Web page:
Finally, we’re holding a workshop in our Santa Monica office walking through the same concepts for the Android platform, using Google Cardboard and Unity on Wednesday May 20th at 7:00pm PDT. For $15 you get one of the limited spots and your own take-home headset so if you’re interested, please register here!
Tests help me write better apps. Writing tests informs my interface designs, expresses some of my intentions, and guards against regressions. As applications grow so do the number of tests I’m running as a regular part of my development workflow. If I’m not careful those growing test suites can slow down, become inconsistent, and eventually lose the trust of the development team. Fortunately, test driving software design is not a new idea and we can look to other languages and frameworks with good testing practices for inspiration on how to avoid pitfalls we encounter when writing tests.
I ran into a couple of cases on recent projects where I wrote unreliable iOS XCTests. Let’s take a look at what went wrong, what a better test might look like, and what tools we, as iOS developers, might be missing.
I have used Objection in several iOS projects as a lightweight Dependency Injection framework. If you’re not familiar with it, take a look. One pain point has been how to inject dependencies for UIViewControllers that are in storyboards. Your controllers are likely instantiated through segues or by calling instantiateViewControllerWithIdentifier on a storyboard instance. Wouldn’t it be nice to have Objection inject the declared dependencies from its context on these controllers? There is a simple way to accomplish this – subclass UIStoryboard and override instantiateViewControllerWithIdentifier. This technique is based on a stackoverflow post for how another DI framework, Typhoon, can be integrated with storyboards.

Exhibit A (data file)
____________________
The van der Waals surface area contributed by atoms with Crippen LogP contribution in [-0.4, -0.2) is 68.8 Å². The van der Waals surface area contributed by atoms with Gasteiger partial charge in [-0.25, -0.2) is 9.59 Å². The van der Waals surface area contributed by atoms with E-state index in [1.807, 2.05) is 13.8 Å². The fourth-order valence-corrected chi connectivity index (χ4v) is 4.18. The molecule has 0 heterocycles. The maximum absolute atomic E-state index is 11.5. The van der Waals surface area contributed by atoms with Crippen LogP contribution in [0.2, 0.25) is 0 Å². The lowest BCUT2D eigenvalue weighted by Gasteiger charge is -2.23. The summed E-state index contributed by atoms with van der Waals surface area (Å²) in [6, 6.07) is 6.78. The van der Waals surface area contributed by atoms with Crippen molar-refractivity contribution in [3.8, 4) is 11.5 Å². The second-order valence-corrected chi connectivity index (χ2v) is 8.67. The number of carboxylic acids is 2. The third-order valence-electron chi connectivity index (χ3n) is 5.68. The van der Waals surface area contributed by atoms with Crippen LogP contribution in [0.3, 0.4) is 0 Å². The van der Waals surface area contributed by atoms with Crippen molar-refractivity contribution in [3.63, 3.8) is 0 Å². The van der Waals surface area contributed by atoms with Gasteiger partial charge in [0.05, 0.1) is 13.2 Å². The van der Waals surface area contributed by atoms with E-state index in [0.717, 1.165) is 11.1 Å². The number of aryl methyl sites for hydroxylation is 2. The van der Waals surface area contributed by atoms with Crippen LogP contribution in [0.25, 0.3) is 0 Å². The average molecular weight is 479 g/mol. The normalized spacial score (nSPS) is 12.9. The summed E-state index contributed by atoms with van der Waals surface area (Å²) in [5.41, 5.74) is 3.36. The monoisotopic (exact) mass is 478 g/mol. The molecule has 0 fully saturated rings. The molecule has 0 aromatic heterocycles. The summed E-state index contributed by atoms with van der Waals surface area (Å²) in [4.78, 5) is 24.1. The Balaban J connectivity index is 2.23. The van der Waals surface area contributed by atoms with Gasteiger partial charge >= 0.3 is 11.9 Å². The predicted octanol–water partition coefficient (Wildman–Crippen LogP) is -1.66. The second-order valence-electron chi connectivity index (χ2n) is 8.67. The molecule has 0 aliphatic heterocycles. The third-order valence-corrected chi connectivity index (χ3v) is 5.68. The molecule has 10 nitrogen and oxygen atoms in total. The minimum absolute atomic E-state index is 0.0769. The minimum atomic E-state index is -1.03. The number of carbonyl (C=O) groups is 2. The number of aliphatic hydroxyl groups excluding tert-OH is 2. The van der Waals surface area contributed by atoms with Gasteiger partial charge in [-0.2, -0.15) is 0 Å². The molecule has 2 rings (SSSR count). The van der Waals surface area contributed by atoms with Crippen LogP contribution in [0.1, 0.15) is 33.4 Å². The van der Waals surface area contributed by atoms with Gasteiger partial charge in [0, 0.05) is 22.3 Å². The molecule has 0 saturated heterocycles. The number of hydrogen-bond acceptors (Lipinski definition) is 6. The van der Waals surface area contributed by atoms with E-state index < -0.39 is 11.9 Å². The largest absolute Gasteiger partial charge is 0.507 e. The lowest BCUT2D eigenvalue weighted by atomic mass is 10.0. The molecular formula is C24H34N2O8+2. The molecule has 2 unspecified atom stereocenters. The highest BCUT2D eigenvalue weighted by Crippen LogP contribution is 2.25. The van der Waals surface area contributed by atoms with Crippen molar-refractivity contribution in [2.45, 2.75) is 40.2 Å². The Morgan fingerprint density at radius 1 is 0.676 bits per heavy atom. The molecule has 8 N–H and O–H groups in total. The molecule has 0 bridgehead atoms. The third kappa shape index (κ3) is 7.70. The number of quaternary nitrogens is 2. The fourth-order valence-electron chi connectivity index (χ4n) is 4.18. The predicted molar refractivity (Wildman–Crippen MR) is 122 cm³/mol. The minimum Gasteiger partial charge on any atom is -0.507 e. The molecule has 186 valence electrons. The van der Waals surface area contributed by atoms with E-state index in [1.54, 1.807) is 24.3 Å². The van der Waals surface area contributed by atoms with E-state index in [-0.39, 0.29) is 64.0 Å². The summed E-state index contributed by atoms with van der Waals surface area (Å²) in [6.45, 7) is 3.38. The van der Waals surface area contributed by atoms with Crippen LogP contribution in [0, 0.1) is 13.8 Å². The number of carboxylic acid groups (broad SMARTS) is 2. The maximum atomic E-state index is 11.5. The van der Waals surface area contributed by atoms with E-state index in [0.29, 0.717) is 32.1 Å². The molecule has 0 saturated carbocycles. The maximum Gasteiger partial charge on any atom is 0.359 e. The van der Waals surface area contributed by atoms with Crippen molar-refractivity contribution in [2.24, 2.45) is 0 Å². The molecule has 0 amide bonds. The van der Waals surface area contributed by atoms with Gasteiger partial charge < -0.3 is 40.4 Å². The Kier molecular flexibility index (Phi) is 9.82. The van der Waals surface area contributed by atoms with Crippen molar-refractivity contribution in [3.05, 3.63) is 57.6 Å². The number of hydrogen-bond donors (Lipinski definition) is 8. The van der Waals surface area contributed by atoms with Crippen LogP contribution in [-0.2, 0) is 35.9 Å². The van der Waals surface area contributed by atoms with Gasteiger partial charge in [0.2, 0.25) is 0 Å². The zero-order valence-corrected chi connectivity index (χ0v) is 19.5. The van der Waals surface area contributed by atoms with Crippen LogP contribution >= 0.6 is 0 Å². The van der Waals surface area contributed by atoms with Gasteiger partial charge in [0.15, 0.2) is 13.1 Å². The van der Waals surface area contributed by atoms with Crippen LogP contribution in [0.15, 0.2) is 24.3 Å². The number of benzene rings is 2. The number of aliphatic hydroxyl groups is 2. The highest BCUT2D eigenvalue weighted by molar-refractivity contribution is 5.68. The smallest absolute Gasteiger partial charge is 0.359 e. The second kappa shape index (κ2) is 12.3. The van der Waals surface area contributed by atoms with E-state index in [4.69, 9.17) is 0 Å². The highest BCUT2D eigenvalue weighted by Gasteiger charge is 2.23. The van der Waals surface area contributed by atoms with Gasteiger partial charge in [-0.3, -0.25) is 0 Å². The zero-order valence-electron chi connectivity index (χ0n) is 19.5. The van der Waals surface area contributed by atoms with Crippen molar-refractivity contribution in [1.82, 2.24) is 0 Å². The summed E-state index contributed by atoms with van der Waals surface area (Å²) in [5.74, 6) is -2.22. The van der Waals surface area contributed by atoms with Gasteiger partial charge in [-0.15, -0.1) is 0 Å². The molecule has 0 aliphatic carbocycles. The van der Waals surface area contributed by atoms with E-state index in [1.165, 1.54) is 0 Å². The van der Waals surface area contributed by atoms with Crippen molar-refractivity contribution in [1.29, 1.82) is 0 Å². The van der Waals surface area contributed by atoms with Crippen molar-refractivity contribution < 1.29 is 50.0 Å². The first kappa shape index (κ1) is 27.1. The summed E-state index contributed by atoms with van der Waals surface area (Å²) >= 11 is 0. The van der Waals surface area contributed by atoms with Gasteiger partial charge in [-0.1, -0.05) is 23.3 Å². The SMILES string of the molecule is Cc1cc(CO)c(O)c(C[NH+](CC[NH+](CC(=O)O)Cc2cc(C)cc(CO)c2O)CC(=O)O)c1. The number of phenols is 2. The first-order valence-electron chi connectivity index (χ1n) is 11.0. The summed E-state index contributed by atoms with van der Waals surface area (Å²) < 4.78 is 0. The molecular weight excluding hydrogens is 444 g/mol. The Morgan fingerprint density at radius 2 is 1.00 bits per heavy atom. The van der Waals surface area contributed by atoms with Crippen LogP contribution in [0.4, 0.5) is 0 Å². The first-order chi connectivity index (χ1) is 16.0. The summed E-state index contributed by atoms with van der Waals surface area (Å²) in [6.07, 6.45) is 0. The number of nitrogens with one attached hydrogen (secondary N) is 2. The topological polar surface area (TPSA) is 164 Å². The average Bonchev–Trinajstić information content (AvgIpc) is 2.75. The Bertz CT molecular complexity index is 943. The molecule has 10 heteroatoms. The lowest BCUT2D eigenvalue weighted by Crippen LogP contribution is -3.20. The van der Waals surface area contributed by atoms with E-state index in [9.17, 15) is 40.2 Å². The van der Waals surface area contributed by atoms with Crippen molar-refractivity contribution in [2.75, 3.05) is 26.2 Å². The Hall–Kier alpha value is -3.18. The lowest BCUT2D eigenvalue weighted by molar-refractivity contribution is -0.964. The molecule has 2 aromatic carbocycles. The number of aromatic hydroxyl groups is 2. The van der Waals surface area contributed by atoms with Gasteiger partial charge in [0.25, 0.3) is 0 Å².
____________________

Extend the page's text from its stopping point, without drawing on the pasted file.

Chris Egy Rose and Patty Chang came to Carbon Five in spring of 2012 with an exciting new concept around facilitating human interaction and connected learning. The idea was to allow young people to connect with their friends, classmates and families through face-to-face interactions and a shared canvas. The interactive canvas overlay allows participants to use simple tools to create and draw with one another. The initial ten-week engagement happily turned into a rewarding long term partnership that shepherded the product and team through many iterations over many months, resulting in an outstanding, feature rich set of products.
Scoot & Doodle’s Scoodle Jam is featured in the Education section of the app store.
Here at Carbon Five, we consider testing the software we write to be crucial to the long term stability and velocity of our projects. We also value developer productivity. The iOS simulator is a very valuable tool for testing and development. Recently a major upgrade of a library prevented an iOS project from running and testing in the iOS simulator. We had a problem. A little bit of refactoring and a new CocoaPods podspec got things moving again.
Carbon Five is a full service software consultancy that helps startups and established organizations design, build, and ship awesome products. If you have a project you’d like us to take a look at, or are interested in joining our team, please let us know.